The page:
Reviewed by Varnada Karriem-Norwood on May 02, 2012

Sources

Ethel Siris, MD. Dir., Toni Stabile Osteoporosis Center. Columbia University Medical Center. President, National Osteoporosis Foundation. Director, National Osteoporosis Risk Assessment Study (NORA).

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Video Transcript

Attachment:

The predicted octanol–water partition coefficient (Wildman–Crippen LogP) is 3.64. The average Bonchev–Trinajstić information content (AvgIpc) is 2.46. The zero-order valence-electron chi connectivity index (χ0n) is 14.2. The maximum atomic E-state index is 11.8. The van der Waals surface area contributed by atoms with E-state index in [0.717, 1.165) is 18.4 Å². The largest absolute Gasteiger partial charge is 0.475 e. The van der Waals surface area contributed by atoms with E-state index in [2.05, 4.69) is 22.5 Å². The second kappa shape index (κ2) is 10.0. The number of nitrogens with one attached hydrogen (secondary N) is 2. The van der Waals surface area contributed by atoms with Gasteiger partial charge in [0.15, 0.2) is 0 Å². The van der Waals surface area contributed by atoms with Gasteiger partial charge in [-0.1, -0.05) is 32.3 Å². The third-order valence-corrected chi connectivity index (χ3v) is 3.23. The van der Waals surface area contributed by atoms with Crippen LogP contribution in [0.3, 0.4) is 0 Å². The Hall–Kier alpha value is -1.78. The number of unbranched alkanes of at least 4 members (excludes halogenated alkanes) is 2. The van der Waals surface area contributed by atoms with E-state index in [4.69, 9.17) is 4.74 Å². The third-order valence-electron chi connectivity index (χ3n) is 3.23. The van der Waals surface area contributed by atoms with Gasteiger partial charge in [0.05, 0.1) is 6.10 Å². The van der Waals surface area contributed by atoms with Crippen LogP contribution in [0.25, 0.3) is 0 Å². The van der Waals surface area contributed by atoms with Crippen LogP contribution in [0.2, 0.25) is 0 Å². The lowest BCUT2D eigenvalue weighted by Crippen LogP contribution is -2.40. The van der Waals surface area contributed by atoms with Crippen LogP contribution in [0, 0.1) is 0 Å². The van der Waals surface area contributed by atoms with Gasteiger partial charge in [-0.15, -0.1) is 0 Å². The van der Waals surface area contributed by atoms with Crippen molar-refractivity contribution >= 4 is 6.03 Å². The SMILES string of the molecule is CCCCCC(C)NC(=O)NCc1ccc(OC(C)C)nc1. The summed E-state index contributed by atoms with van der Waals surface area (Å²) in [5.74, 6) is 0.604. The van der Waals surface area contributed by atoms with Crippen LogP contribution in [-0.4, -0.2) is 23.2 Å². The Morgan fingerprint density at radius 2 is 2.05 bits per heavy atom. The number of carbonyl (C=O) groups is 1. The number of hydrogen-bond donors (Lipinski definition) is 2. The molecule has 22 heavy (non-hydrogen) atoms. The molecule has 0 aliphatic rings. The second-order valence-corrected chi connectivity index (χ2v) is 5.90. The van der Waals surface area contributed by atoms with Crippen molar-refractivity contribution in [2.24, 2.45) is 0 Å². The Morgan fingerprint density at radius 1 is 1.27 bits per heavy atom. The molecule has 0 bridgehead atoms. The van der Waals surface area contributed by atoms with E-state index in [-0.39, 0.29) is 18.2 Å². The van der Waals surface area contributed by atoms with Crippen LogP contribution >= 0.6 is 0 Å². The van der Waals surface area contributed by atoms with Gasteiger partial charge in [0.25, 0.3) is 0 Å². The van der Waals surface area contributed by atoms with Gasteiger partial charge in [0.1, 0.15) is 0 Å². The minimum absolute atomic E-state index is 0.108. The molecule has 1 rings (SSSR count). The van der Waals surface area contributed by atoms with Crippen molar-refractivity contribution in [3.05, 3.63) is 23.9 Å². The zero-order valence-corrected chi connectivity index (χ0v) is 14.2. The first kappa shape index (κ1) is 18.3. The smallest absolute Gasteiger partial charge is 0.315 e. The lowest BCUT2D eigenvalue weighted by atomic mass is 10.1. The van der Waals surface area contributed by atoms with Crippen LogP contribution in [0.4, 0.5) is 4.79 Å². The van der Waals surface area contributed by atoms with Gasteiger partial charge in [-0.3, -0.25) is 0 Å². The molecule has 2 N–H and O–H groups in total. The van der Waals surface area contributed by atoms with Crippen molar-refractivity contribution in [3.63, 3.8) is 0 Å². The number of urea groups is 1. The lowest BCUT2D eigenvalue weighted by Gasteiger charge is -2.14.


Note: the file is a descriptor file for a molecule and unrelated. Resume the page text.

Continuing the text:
Ethel Siris, MD: The word osteopenia really means low bone mass. Well, what does that mean? Back in the early 1990s, the World Health Organization got together for the first time, and said how do we categorize people? We know a lot of people are fracturing, but how do we categorize them? So they said okay, we're going to measure bone density. We're going to measure bone density in a group of 30 year old women. Thirty year old women? These are women at their maximum bone mass. Your bones grow through puberty in height. And then, after that, they kind of thicken up, and when you're 30 or so, you've largely made as much bone as you're going to make. So if you take a large number of healthy 30 year olds, and you measure everybody's bone density, you're going to get an average value. Some are going to be above average, some are going to be below average, but you're going to get an average value. And that is given a score, a T score is what we call it, of zero. You now can measure a woman who's over the age of menopause. Do the bone density on her at the hip and the spine. If her measured bone density is no worse than about 10% below that average value in 30 year olds, which is called a T-score of minus one or better, we say she's normal. If that woman has a measured bone density that is 25% lower than that of the young normals, the score of minus 2.5 or more negative, that's called osteoporosis. Everything in between minus one and minus 2.5 is called osteopenia. It's lower than normal, but it's not yet lower enough to be given the word osteoporosis.